In an ABC news article from November 2012, a man named Corey Sturmer described his confusing diagnosis when he went to the dentist at 25-years old and was told he had fluorosis- an erosion of the enamel and discoloration of the teeth due to too much fluoride use. We are all told from the time we are children that fluoride is important for us, we must use it to maintain a healthy mouth. But is this actually the case? In a 2006 study by the National Academy of Science regarding fluoride use proclaimed that fluoride can affect the thyroid gland and potentially lower the intelligence of children. Ummmm, what!? My thoughts, too.

source: wikipedia

Severe Fluorosis
source: wikipedia

Like anything dealing with your health and body, it is important to do research to determine what is best for you and your family- but you may want to consider making the switch to fluoride-free toothpaste.There are hundreds of communities who have decided to go fluoride-free based on scientific findings, here is a list! The Fluoride Action Network has compiled a fantastic list of Frequently Asked Questions regarding Fluoride use. Click here to read the full list, but here are some interesting answers to get you started.

Do we need fluoride?

No. It is now well established that fluoride is not an essential nutrient. This means that no human disease – including tooth decay – will result from a “deficiency” of fluoride. Fluoridating water supplies is therefore different than adding iodine to salt. Unlike fluoride, iodine is an essential nutrient (the body needs iodine to ensure the proper functioning of the thyroid gland). No such necessity exists for fluoride.

Does Fluoride occur naturally in water?

As a general rule, the only fresh water with high levels of fluoride (other than waters polluted by fluoride-emitting industries) is water derived from deep wells. Rather than being something to celebrate, high levels of naturally occurring fluorides have wreaked havoc on tens of millions of people’s health around the world. People consuming water with naturally high levels of fluoride have been found to suffer serious health ailments including disfiguring tooth damagebone diseaseulcersreduced IQthyroid disease, and infertility. Because of this, international organizations like UNICEF assist developing nations in finding ways of removing fluoride from the water.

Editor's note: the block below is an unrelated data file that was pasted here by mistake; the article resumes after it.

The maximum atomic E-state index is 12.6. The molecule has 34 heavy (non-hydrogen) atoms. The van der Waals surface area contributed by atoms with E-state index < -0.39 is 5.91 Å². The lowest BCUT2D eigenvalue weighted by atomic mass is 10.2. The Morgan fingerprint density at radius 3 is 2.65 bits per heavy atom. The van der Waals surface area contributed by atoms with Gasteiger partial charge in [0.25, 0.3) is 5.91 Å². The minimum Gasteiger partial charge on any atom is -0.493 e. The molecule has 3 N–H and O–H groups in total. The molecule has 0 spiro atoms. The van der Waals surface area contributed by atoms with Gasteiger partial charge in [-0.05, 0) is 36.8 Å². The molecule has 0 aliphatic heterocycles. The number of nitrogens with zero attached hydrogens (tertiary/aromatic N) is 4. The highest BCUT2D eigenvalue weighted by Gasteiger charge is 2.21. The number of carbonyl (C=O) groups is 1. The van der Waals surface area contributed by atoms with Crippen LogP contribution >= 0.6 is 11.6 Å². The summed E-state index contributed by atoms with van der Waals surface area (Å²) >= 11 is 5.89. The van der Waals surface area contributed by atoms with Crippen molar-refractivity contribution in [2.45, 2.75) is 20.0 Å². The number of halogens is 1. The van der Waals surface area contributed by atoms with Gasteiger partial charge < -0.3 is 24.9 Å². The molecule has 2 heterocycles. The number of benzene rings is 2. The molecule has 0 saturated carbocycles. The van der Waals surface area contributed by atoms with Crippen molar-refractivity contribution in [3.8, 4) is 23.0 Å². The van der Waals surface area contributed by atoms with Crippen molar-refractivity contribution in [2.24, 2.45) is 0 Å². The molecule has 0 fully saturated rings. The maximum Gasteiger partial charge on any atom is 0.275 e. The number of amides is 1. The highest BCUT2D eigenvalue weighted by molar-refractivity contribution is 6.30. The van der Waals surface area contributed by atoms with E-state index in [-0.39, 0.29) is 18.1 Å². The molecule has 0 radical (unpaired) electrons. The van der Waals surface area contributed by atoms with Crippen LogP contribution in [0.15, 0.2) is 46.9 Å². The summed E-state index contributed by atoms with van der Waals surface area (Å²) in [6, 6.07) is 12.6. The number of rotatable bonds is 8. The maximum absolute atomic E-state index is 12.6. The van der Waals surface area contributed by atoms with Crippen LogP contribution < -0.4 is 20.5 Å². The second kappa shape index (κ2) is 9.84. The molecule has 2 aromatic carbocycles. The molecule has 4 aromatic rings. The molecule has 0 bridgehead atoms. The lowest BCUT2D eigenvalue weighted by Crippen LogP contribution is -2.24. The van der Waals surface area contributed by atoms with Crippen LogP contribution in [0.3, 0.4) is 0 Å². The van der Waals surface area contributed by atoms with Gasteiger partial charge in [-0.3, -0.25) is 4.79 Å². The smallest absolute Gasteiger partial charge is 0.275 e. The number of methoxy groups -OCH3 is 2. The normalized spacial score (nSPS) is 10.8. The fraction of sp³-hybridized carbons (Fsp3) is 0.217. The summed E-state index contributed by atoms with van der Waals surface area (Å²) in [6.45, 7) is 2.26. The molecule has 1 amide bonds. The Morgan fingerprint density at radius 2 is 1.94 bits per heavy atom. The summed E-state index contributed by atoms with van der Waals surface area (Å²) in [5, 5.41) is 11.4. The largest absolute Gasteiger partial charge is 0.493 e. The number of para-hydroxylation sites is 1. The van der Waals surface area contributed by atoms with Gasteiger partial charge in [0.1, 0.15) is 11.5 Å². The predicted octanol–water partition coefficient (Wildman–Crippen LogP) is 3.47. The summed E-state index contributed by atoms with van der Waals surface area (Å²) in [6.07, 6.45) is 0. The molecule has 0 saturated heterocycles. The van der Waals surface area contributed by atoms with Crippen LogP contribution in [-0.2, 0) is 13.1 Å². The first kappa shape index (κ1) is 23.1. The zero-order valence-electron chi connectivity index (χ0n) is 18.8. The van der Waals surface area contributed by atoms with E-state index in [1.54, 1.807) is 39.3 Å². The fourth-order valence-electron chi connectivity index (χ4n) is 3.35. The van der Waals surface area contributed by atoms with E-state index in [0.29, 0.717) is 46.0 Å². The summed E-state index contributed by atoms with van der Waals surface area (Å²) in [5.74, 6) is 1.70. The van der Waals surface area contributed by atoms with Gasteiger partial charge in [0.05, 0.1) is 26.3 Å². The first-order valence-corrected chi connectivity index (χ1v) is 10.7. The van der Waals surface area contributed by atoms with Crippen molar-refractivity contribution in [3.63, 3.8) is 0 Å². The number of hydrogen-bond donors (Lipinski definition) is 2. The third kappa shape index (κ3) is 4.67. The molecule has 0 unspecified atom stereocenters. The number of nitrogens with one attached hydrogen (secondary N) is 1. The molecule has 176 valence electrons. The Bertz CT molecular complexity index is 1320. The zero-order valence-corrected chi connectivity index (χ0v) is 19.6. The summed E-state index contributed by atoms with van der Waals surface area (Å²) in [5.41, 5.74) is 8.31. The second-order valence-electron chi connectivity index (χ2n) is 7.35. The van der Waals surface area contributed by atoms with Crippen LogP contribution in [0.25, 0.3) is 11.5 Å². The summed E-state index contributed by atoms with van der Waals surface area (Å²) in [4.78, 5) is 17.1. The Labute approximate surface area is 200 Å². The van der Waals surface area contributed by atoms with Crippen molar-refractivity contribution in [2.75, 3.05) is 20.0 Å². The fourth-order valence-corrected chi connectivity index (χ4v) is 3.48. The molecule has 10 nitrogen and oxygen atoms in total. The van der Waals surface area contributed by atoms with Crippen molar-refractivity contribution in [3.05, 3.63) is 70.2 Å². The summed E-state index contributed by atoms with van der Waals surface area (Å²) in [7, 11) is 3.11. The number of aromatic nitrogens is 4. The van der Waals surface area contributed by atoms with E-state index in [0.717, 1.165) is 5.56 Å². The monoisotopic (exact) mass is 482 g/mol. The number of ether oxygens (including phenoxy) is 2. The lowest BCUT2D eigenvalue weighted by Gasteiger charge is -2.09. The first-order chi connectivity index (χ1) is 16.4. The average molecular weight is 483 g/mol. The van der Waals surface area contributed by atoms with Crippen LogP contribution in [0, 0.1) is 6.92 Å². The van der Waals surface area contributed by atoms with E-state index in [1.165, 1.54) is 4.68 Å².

Thankfully, most fresh water supplies contain very low levels of fluoride. The average level of fluoride in unpolluted fresh water is less than 0.1 ppm, which is about 10 times less than the levels added to water in fluoridation programs (0.7 to 1.2 ppm).  The frequent claim, therefore, that “nature thought of fluoridation first” does not withstand scrutiny.

Does fluoridated water reduce tooth decay?

If water fluoridation has a benefit, it is a minimal one. Recent large-scale studies from the United States have found little practical or statistical difference in tooth decay rates among children living in fluoridated versus non-fluoridated areas. In addition, data complied by the World Health Organization (WHO) shows that tooth decay rates have declined just as rapidly in non-fluoridated western countries as they have in fluoridated western countries. Read more.

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What are the risks from swallowing fluoride?

Fluoride has long been known to be a very toxic substance. This is why, like arsenic, fluoride has been used in pesticides and rodenticides (to kill rats, insects, etc). It is also why the Food and Drug Administration (FDA) now requires that all fluoride toothpaste sold in the U.S. carry a poison warning that instructs users to contact the poison control center if they swallow more than used for brushing.

Excessive fluoride exposure is well known to cause a painful bone disease (skeletal fluorosis), as well as a discoloration of the teeth known as dental fluorosis. Excessive fluoride exposure has also been linked to a range of other chronic ailments including arthritisbone fragilitydental fluorosisglucose intolerancegastrointestinal distressthyroid disease, and possibly cardiovascular disease and certain types of cancer.

While the lowest doses that cause some of these effects are not yet well defined, it is clear that certain subsets of the population are particularly vulnerable to fluoride’s toxicity. Populations that have heightened susceptibility to fluoride include infants, individuals with kidney disease, individuals with nutrient deficiencies (particularly calcium and iodine), and individuals with medical conditions that cause excessive thirst.